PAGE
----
In the 1960s and 1970s, Allied officials, military personnel and tourists once flocked to the first floor of Café Adler (Eagle Cafe) - only a few yards from Checkpoint Charlie - to peer, eagle-eyed, over the wall and get a glimpse into the East. John le Carré drew great inspiration from the place, setting several of his most poignant scenes there, and it was a poorly kept secret that the headquarters of the CIA were situated just one floor above.
Furthermore, in historical images of the twentieth century, Checkpoint Charlie is often photographed from above, the checkpoint, its structure and its architecture at the center of the frame and the obvious focus of attention. Yet in such images, curious figures are always seen roaming on the periphery, hinting at both the daily lives and anonymous individuals caught in the photographic crossfire at this site of ideological confrontation.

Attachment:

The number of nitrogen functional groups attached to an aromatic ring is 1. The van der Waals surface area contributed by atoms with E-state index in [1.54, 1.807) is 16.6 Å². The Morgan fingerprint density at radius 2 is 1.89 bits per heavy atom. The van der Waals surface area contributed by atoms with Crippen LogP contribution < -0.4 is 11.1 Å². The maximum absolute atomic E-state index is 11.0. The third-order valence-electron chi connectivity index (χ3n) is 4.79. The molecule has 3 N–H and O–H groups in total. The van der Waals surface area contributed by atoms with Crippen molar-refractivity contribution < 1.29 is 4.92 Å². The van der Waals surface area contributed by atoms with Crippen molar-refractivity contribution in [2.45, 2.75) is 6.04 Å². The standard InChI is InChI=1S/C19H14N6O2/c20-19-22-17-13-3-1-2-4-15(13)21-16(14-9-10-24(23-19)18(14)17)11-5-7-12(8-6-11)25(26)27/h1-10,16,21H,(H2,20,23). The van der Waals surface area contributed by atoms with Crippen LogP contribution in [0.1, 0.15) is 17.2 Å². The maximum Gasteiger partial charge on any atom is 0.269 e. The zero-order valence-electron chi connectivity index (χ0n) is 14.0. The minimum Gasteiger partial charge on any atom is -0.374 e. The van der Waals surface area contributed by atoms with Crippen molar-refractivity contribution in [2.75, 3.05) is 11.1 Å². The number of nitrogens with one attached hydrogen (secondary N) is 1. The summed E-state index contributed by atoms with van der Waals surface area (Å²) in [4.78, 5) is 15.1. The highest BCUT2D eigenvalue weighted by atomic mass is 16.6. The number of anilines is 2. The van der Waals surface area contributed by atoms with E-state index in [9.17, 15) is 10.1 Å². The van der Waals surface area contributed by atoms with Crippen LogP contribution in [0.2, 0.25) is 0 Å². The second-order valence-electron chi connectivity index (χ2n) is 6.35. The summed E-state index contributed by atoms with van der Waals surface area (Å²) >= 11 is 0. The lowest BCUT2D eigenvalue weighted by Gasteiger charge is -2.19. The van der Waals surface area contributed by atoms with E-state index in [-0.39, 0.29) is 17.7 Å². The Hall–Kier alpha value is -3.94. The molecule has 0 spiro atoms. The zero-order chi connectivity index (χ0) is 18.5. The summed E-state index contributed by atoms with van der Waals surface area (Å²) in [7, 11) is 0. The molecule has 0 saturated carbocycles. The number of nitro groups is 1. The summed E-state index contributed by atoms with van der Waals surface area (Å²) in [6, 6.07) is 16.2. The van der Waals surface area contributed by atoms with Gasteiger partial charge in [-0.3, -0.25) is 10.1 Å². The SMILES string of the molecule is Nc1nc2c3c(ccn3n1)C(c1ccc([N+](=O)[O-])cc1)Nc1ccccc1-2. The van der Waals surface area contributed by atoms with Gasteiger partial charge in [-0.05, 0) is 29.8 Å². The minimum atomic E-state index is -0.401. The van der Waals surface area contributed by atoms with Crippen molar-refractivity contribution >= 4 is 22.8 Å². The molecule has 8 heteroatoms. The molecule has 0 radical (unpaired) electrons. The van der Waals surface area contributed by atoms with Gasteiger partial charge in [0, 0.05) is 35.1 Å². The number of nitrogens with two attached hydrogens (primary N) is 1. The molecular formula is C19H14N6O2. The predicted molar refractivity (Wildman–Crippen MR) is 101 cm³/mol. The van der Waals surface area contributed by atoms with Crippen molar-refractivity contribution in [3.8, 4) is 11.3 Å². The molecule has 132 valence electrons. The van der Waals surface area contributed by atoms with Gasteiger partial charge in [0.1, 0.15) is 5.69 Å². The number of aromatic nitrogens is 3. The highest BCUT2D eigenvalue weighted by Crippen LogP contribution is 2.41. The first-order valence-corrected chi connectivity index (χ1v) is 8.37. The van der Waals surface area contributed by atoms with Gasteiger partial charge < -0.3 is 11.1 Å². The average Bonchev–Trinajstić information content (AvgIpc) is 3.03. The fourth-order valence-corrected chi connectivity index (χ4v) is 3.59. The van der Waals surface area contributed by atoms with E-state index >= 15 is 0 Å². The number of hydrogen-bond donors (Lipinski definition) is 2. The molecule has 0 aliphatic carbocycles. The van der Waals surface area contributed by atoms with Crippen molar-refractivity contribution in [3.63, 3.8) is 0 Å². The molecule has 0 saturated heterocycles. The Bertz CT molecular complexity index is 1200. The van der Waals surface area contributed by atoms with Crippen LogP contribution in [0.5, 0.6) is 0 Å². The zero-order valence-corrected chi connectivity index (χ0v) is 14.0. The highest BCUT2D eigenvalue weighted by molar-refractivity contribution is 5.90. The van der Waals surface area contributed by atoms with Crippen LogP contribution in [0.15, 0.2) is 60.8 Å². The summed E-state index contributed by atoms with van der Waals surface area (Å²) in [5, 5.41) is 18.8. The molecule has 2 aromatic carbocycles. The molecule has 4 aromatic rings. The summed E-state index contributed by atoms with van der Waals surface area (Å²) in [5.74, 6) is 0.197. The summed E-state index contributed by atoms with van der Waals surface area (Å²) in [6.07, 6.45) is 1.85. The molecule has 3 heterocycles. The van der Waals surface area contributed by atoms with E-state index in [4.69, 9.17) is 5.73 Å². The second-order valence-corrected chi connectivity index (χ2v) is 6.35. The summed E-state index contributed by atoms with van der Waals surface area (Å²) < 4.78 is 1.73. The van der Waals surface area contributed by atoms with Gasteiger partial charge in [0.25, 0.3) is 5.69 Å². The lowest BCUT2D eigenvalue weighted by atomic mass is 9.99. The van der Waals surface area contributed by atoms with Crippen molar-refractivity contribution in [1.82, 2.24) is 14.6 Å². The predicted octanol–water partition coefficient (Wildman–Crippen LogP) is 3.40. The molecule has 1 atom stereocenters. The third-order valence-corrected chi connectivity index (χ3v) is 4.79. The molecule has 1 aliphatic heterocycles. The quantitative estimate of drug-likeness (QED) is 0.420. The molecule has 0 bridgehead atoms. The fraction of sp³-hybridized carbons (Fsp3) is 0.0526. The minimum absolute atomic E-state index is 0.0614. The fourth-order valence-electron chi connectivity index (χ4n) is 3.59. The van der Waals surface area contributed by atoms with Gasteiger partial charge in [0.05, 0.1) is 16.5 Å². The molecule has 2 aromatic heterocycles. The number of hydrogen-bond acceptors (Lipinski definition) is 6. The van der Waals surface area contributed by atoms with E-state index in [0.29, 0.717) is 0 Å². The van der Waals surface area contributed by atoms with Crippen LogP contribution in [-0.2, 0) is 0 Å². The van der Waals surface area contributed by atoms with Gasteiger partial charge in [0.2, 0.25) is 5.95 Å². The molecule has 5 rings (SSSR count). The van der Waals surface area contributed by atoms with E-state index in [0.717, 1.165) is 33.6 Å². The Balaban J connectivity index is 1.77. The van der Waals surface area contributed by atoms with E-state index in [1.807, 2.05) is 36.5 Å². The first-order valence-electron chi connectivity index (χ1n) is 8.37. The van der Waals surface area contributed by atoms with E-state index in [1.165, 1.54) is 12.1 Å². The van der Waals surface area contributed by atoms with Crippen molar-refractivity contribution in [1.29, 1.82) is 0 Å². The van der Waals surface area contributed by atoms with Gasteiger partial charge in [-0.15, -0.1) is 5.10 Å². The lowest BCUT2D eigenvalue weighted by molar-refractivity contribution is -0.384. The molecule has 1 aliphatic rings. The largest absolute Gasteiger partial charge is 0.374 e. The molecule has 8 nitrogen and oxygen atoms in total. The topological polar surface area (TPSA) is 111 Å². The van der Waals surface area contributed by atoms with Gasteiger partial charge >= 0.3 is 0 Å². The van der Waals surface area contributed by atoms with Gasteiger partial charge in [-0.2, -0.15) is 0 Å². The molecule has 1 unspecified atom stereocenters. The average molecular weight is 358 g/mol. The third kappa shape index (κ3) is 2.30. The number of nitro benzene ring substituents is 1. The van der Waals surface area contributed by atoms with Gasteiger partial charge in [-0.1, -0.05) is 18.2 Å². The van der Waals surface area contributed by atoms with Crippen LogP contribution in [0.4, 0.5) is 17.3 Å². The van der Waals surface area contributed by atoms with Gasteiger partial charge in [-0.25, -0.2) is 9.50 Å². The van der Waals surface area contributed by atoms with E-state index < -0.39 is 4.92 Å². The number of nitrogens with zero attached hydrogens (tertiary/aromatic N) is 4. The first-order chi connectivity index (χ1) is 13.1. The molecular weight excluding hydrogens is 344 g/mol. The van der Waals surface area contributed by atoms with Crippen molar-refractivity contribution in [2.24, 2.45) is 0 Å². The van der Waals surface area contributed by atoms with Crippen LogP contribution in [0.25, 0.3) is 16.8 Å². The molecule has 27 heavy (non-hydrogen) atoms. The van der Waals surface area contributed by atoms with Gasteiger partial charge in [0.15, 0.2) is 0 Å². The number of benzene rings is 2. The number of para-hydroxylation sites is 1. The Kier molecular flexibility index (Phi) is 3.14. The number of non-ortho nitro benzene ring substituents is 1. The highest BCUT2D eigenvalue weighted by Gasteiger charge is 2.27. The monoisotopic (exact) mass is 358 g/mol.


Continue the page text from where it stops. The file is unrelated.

This work was photographed in the twenty-first century, when this symbol of the division between East and West is now more prominently a tourist attraction and no longer a point of political stand-off. The photographs are made digitally, reversed tonally, and then printed at a small scale (five inches in height) on silver-gelatin paper. Both technically and aesthetically they represent a convergence of 1960s and twenty-first century surveillance and touristic imagery, and act as an allegorical homage to this once important site of (di)vision, attempting to invoke the spirit of the site's past through the human figures that continue to roam through the frame.


Aaron Schuman Photography

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